SC refuses to consider plea of no-debate in Parliament as ground to challenge EWS quota
NEW DELHI: The Supreme Court on Thursday refused to entertain a submission about Parliament having cleared the 103rd constitutional amendment to provide 10 per cent quota to the Economically Weaker Sections (EWS) without much debate, saying it was “barred from entering into that arena”.
The top court, while hearing a batch of pleas challenging the Centre’s decision to grant reservation to the EWS in education and government jobs, reaffirmed that providing for economic criteria to ensure the benefit of government policies reach the target group is not “proscribed” but a “recognised” basis of classification.
“The Constitution is an organic and transformative document. We see generations of poverty. We see the below poverty line (BPL) groups as well. These are a large mass of people. Why cannot there be an economic based affirmative action (by the State)…,” a five judge Constitution bench headed by Chief Justice Uday Umesh Lalit said.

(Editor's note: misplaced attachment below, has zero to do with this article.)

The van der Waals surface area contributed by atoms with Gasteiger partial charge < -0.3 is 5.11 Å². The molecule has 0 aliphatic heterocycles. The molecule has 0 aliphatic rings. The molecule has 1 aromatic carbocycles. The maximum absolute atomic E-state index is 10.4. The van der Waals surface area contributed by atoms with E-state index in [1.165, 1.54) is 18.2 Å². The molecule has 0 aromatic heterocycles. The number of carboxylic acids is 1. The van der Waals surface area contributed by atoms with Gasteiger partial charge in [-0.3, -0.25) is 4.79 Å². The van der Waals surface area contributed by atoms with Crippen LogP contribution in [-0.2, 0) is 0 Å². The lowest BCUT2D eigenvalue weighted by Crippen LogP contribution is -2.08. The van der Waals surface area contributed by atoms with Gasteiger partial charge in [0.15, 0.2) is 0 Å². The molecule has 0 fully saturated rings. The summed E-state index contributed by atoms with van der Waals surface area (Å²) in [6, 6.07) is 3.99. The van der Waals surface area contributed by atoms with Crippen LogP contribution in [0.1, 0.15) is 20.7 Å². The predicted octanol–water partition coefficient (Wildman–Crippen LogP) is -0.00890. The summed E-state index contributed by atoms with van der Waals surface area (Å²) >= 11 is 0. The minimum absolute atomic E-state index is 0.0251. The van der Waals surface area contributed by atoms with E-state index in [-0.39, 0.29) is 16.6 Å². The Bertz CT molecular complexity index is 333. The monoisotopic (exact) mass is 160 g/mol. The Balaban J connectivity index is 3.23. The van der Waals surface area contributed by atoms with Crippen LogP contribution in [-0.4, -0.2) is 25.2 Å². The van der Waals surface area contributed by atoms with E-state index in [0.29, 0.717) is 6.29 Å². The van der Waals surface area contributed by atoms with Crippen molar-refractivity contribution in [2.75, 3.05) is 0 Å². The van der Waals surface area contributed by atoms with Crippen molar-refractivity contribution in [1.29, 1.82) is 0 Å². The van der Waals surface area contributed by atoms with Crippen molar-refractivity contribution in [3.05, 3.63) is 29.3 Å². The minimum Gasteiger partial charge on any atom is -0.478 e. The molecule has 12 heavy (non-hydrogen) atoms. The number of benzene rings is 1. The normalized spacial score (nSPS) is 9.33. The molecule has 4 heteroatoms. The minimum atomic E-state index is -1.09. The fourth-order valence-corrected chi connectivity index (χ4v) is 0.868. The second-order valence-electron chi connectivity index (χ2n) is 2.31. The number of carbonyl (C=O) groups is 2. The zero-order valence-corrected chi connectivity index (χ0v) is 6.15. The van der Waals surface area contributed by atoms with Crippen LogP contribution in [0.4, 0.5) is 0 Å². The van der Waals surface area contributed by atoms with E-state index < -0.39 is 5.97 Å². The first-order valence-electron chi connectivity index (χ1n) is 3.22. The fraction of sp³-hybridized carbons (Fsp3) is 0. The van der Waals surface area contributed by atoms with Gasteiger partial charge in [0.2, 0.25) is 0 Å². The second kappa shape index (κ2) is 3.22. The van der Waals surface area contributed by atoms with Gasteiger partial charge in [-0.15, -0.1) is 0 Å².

Senior lawyer K S Chauhan, appearing for one of the petitioners, referred to the speeches of former CJI N V Ramana to drive home the point that legislations are being passed in Parliament without much debate.
“We are a democracy and democracy is based on deliberations. This constitutional amendment bill was passed in Lok Sabha on January 8 and in Rajya Sabha on January 9. I could not find any debate on this,” the lawyer said.
“We are barred from entering into that arena as to what is spoken in Parliament. We cannot intervene into the legislature and this cannot be a ground. We cannot intervene. Why discuss and debate this?” observed the bench, which also comprised justices Dinesh Maheshwari, S Ravindra Bhat, Bela M Trivedi and J B Pardiwala.
The bench refused to entertain the lack of discussion in Parliament on the amendment as a ground of challenge, saying “we are losing our energy if we talk about that”.
The Lok Sabha and the Rajya Sabha cleared the 103rd Bill on January 8 and 9 in 2019 respectively before it was signed by then President Ram Nath Kovind.